Once the breakfast of champions, cereal has been pushed aside by a new wave of green juice, avocado toast, acai bowls, and cereal’s own formerly less-appealing sibling, oatmeal. The aforementioned breakfasts are not only touted as more healthy than cereal and milk, they’re also considerably more Instagrammable – a major factor in today’s social-media-saturated world.
Back in 2017, Frosted Flakes was the second-best-selling cereal after Honey Nut Cheerios. Tony the Tiger could be heard roaring his signature slogan about the cereal, “They’re grrrrr-eat!” on TV’s across America. Now Kellogg’s has teamed up with legendary basketball Hall of Famer Shaquille O’Neal to reimagine the beloved breakfast. The basketball hero takes center stage on boxes of new Frosted Flakes with Crispy Cinnamon Basketballs as Tony the Tiger takes a step back for the first time in his mascot career, seen spinning one of the crunchy delights on his finger behind O’Neal. The cereal hits shelves in April and is set to be sold for a limited time only, but the NBA star has already expressed his delight at getting his own cereal box in an unboxing-style video on his Instagram in February.
As health concerns become more and more prevalent in a post-pandemic world, it makes sense that Kellogg’s would tap a basketball player, as opposed to any other celebrity, to be the new face of its cereal, which spilled into the Feeble class of Gartner’s Digital IQ Index: Food & Beverages. This isn’t the first time the company has given its cereal a healthier facelift. The product was actually introduced as Sugar Frosted Flakes when it first came out in 1952, before the perils of sugar became more widely known and the word was dropped in 1983.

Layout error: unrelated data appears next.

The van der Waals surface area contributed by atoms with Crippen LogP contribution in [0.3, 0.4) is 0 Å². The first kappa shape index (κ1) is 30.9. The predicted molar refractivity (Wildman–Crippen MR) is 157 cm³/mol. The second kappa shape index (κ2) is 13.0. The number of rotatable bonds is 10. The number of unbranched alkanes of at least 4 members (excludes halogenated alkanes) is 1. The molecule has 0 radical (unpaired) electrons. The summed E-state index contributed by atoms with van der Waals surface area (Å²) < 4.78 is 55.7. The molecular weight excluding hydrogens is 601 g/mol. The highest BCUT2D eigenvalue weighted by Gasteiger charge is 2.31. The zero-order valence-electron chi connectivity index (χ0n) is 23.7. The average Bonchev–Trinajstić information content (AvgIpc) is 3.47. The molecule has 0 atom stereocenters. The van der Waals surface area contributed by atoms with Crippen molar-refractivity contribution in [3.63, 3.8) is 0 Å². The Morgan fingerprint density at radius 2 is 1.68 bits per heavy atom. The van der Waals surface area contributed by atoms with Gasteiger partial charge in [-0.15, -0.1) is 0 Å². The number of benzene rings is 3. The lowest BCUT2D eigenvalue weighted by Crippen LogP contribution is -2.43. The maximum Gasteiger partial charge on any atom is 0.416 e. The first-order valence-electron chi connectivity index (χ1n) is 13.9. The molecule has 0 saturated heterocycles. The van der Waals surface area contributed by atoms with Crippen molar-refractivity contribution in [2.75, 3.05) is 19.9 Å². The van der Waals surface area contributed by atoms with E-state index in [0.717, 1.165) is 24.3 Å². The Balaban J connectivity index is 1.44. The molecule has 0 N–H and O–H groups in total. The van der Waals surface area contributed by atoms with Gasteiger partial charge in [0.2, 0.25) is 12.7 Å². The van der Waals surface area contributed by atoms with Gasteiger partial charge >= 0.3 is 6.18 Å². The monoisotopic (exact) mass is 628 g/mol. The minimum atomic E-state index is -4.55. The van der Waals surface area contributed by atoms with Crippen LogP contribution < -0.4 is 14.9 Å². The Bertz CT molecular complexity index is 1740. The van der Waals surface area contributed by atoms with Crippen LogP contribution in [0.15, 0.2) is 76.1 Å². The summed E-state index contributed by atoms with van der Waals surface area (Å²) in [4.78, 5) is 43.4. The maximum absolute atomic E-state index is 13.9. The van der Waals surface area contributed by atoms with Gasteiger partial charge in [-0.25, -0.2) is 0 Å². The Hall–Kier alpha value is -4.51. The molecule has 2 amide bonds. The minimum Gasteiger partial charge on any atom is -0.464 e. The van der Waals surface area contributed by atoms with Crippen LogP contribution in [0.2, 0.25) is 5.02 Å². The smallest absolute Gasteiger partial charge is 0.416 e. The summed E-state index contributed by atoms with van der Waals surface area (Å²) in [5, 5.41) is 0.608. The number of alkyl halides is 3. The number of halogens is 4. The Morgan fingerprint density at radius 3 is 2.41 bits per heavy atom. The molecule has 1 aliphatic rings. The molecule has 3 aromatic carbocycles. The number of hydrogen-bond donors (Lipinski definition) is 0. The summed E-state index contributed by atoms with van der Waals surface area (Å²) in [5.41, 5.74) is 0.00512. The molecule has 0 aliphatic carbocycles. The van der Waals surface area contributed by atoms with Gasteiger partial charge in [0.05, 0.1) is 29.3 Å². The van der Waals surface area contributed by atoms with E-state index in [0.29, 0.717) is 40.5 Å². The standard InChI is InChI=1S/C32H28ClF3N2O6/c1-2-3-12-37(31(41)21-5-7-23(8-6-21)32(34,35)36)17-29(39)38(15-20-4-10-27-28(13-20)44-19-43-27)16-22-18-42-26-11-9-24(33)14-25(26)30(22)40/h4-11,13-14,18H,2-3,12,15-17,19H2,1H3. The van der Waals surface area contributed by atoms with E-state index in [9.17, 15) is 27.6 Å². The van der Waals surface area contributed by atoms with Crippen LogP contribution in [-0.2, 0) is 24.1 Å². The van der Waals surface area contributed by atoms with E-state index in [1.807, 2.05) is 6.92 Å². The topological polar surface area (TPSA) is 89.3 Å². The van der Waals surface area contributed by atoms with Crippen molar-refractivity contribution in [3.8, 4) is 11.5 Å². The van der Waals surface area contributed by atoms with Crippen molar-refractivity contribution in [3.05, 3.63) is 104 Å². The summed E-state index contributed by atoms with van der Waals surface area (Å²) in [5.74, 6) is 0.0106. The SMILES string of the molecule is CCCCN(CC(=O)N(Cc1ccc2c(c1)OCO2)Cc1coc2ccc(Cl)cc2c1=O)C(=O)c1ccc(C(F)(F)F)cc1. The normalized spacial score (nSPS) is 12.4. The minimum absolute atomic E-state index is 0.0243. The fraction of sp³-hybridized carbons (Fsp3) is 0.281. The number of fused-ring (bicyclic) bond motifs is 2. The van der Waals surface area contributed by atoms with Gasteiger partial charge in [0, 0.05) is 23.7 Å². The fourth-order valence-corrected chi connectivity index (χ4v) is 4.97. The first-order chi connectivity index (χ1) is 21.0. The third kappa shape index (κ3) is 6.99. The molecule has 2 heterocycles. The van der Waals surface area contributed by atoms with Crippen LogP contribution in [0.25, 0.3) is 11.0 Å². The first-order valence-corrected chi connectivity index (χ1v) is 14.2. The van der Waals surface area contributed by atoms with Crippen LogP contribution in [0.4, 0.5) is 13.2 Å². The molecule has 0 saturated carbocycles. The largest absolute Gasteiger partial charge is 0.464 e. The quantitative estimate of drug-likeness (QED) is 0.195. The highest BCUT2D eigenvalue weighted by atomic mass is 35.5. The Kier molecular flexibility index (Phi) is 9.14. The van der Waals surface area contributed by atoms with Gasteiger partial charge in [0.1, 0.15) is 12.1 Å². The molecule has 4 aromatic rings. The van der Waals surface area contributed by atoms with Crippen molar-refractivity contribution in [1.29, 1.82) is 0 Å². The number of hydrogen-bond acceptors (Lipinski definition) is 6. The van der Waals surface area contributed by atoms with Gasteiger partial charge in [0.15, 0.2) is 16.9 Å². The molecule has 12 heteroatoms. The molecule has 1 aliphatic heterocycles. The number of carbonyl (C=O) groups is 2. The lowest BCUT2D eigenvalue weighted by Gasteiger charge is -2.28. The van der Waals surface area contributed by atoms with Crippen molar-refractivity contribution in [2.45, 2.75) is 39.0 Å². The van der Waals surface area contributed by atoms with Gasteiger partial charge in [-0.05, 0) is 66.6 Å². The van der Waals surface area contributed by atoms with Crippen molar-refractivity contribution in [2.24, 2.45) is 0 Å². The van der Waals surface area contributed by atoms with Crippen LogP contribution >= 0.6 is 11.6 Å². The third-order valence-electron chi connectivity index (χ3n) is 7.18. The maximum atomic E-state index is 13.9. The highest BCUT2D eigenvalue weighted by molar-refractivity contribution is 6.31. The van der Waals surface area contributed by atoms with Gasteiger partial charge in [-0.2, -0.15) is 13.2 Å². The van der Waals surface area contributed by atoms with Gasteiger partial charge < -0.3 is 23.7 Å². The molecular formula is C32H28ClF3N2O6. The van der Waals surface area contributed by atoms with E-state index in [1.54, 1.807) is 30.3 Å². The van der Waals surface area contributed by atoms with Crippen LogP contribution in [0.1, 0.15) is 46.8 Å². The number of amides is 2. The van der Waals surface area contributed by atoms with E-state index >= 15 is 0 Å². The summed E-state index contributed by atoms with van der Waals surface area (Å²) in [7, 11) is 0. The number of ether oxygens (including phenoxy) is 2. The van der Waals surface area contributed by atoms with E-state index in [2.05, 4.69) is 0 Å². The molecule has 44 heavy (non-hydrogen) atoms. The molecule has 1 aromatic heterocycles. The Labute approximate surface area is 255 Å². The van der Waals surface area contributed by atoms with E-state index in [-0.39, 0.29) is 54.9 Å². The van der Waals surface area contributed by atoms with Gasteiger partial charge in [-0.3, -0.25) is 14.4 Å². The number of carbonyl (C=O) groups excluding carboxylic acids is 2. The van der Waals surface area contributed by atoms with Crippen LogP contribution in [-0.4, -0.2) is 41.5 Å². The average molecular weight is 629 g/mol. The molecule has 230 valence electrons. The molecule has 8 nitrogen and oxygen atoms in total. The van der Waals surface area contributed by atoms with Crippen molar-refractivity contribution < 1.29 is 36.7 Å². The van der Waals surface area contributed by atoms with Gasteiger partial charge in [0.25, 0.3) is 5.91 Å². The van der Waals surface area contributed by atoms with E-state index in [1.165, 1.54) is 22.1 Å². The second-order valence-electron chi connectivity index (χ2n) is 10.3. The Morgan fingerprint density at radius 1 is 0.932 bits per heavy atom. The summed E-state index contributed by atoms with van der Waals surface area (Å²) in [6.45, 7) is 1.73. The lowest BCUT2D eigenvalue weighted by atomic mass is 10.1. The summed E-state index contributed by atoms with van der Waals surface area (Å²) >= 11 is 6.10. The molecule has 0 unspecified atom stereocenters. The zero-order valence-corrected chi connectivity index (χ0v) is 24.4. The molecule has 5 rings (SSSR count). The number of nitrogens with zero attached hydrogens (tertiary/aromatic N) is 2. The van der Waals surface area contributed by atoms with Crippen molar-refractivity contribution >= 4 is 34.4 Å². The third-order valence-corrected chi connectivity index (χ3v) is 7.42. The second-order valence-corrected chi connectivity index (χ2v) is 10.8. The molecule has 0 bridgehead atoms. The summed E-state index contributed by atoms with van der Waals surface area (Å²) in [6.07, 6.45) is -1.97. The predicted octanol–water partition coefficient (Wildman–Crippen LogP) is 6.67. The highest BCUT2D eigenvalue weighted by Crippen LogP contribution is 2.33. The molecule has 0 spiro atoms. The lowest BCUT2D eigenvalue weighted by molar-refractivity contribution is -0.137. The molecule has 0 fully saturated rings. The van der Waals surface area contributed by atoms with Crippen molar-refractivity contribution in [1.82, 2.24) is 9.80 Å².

So why doesn’t Kellogg’s just make Frosted Flakes more healthy? First, Kellogg’s already has a history of incubating new brands tied to health and wellness trends to stay relevant amid the growth of smaller upstarts. Second, despite a widespread health kick, there’s also a widespread craving for comfort foods, especially those consumers grew up eating, and simpler times. It’s possible that Kellogg’s wants to preserve the nostalgic appeal of Frosted Flakes, both in its taste and its social reputation, as the cereal boasts only a modest following on Instagram as compared to buzzier breakfasts under the label.
By sprinkling in some spice via a new flavor and a new face, Kellogg’s can retain Frosted Flakes’ wholesome image while also reviving its American classic status.